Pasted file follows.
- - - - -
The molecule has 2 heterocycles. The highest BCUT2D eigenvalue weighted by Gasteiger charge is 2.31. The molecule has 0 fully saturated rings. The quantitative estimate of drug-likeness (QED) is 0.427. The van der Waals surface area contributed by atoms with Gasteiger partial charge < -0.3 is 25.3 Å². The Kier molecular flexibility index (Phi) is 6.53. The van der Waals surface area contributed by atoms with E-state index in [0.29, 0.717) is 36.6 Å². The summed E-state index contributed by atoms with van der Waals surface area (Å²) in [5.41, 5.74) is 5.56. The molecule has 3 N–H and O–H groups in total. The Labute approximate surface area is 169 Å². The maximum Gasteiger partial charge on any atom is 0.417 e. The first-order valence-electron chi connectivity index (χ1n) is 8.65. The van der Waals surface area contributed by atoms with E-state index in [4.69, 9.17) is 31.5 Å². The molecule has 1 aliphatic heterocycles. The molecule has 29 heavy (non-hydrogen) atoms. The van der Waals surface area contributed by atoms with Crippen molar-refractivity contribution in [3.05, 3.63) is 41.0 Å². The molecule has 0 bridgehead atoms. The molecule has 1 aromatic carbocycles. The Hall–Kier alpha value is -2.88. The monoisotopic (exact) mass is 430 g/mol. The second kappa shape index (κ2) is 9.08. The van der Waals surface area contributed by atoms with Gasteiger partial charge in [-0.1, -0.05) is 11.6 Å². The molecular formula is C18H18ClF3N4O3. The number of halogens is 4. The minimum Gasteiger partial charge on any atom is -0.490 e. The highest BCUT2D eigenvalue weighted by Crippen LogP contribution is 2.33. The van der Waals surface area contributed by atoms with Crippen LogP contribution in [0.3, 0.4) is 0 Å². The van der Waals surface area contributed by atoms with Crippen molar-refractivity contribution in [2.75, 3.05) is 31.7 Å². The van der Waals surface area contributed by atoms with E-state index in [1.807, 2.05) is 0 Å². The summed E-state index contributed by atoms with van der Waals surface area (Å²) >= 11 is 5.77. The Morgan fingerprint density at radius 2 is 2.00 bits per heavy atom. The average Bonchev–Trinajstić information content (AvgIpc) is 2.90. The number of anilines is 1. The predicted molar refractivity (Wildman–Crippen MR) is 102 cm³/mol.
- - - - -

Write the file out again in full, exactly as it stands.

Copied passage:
The molecule has 2 heterocycles. The highest BCUT2D eigenvalue weighted by Gasteiger charge is 2.31. The molecule has 0 fully saturated rings. The quantitative estimate of drug-likeness (QED) is 0.427. The van der Waals surface area contributed by atoms with Gasteiger partial charge < -0.3 is 25.3 Å². The Kier molecular flexibility index (Phi) is 6.53. The van der Waals surface area contributed by atoms with E-state index in [0.29, 0.717) is 36.6 Å². The summed E-state index contributed by atoms with van der Waals surface area (Å²) in [5.41, 5.74) is 5.56. The molecule has 3 N–H and O–H groups in total. The Labute approximate surface area is 169 Å². The maximum Gasteiger partial charge on any atom is 0.417 e. The first-order valence-electron chi connectivity index (χ1n) is 8.65. The van der Waals surface area contributed by atoms with E-state index in [4.69, 9.17) is 31.5 Å². The molecule has 1 aliphatic heterocycles. The molecule has 29 heavy (non-hydrogen) atoms. The van der Waals surface area contributed by atoms with Crippen molar-refractivity contribution in [3.05, 3.63) is 41.0 Å². The molecule has 0 bridgehead atoms. The molecule has 1 aromatic carbocycles. The Hall–Kier alpha value is -2.88. The monoisotopic (exact) mass is 430 g/mol. The second kappa shape index (κ2) is 9.08. The van der Waals surface area contributed by atoms with Gasteiger partial charge in [-0.1, -0.05) is 11.6 Å². The molecular formula is C18H18ClF3N4O3. The number of halogens is 4. The minimum Gasteiger partial charge on any atom is -0.490 e. The highest BCUT2D eigenvalue weighted by Crippen LogP contribution is 2.33. The van der Waals surface area contributed by atoms with Crippen LogP contribution in [0.3, 0.4) is 0 Å². The van der Waals surface area contributed by atoms with Crippen molar-refractivity contribution in [2.75, 3.05) is 31.7 Å². The van der Waals surface area contributed by atoms with E-state index in [1.807, 2.05) is 0 Å². The summed E-state index contributed by atoms with van der Waals surface area (Å²) >= 11 is 5.77. The Morgan fingerprint density at radius 2 is 2.00 bits per heavy atom. The average Bonchev–Trinajstić information content (AvgIpc) is 2.90. The number of anilines is 1. The predicted molar refractivity (Wildman–Crippen MR) is 102 cm³/mol.